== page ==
February 28, 2018

Attracting Teachers of Color To Connecticut

Stuart Beckford Fine Arts Teacher and Union Representative at Burr School

E4E-Connecticut teacher Stuart Beckford delivered this testimony to the state legislature in support of a talented and diverse teacher pipeline:

My name is Stuart Beckford. I am teacher at Kennelly School in Hartford, and I am also a member of Educators for Excellence. Most importantly, I am a Connecticut resident and tax payer and I want to ensure that every effort is made to improve the recruitment and retention of teachers of color in Connecticut’s classrooms.

In my time working for Hartford Public Schools, I have seen the value that teachers of color bring to the classroom. There is ample evidence that teachers of color have long-ranging, positive effects for students of all backgrounds. Yet in Connecticut we have a problem attracting, certifying and retaining teachers of color. I deeply believe in high standards for Connecticut’s teachers, and I know that we can remove procedural obstacles that make it difficult for teachers of color to enter the profession while maintaining those high standards. Today we are here to discuss solutions to many of these obstacles, and as a teacher for the last 18 years, I wish to state my support for the following proposed bills.

Under the proposal entitled “An act affecting state board regulations for teacher certificates,” we would see the current regulation requiring additional coursework for kindergarten teachers changed to allow for teachers to be certified from Kindergarten to 6th grade once again. I believe this allows for greater flexibility for teachers and for schools, making it easier to staff classrooms and helping with retention.

Under the proposal entitled “An act concerning various revision and additions to the education statutes,” we would see a streamlining of the process to teach in Connecticut if you have taught in other states. This change would allow for a wider variety of qualified teachers from other states to teach in Connecticut, while lowering the cost to do so.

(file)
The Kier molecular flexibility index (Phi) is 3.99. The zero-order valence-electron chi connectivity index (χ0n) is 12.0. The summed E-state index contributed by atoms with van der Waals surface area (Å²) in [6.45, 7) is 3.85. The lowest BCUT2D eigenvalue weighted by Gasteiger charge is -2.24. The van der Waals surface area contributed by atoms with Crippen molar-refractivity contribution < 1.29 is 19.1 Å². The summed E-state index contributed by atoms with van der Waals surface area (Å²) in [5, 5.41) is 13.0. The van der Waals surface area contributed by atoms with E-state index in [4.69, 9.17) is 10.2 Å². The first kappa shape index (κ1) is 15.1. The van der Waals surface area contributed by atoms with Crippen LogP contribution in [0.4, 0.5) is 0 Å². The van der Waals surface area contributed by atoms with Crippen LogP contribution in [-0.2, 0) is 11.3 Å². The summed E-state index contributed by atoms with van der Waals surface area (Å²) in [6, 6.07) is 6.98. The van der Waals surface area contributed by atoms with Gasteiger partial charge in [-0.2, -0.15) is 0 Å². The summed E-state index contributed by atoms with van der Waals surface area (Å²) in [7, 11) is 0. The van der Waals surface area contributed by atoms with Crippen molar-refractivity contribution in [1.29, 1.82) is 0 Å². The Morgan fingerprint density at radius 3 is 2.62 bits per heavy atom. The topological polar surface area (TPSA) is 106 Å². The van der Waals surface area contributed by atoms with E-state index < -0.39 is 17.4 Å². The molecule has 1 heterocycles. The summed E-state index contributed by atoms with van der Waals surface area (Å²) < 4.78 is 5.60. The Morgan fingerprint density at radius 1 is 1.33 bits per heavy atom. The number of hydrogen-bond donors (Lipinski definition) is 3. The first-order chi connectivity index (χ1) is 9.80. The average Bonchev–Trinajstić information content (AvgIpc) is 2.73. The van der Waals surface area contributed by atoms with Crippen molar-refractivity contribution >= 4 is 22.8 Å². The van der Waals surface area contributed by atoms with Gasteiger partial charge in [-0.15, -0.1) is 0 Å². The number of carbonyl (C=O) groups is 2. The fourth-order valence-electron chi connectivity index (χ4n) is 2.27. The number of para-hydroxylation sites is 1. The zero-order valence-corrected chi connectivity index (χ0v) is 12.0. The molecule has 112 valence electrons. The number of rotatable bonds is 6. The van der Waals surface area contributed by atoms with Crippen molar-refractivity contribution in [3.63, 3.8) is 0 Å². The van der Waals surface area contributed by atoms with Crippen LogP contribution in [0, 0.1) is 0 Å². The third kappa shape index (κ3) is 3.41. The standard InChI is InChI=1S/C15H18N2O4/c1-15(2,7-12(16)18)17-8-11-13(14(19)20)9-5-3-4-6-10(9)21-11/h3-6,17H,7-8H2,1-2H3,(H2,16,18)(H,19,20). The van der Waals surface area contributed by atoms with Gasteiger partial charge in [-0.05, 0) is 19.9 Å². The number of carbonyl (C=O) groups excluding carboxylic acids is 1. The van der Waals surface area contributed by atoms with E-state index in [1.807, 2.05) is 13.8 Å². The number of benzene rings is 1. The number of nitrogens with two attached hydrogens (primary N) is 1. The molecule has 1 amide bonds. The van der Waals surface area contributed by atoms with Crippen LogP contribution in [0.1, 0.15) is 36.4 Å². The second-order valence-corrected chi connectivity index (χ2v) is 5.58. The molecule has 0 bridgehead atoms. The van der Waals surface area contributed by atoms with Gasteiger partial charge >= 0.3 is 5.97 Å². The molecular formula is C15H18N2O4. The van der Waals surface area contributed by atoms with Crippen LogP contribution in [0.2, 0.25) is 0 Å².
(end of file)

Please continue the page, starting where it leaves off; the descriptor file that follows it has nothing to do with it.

Under the proposal entitled “An act concerning state board regulations for teacher certification,” we would see greater flexibility provided to alternate route certification programs, and a lowering of cost for participants in such programs. Right now, if a candidate wishes to teach coming out of an ARC program, they must take their U.S. History and Literacy courses from credit granting institutions in addition to get their certification. This is an unnecessary expense and makes it more difficult for qualified candidates to enter the profession in critical shortage areas. In a broader sense, I would like to see greater levers of due process in areas of flexibility throughout the certification process to allow for a diverse group of teacher candidates to enter the classroom.

Finally, I would like to speak in favor of restoring funding supports to the TEAM program. The TEAM program represents the biggest way that we as a state work to ensure that new teachers succeed in the classroom. TEAM mentors should receive a stipend for their work, and putting greater financial burdens on school districts in a time of budget cuts is not a viable way of ensuring that new teachers succeed. While greater flexibility may be good for the program in the long run, I worry that our failure to support TEAM financially will mean the end of our support for new teachers.

In closing, I support the work that has been done to ensure that quality teachers can enter the profession. I am proud of the core requirements of certification in Connecticut, and of the quality of teachers we have here. I see some flexibility in meeting those requirements as a strength to the overall system. I would like to see more steps be taken to ensure that Connecticut is an attractive place to work for all teachers. Thank you.

Stuart Beckford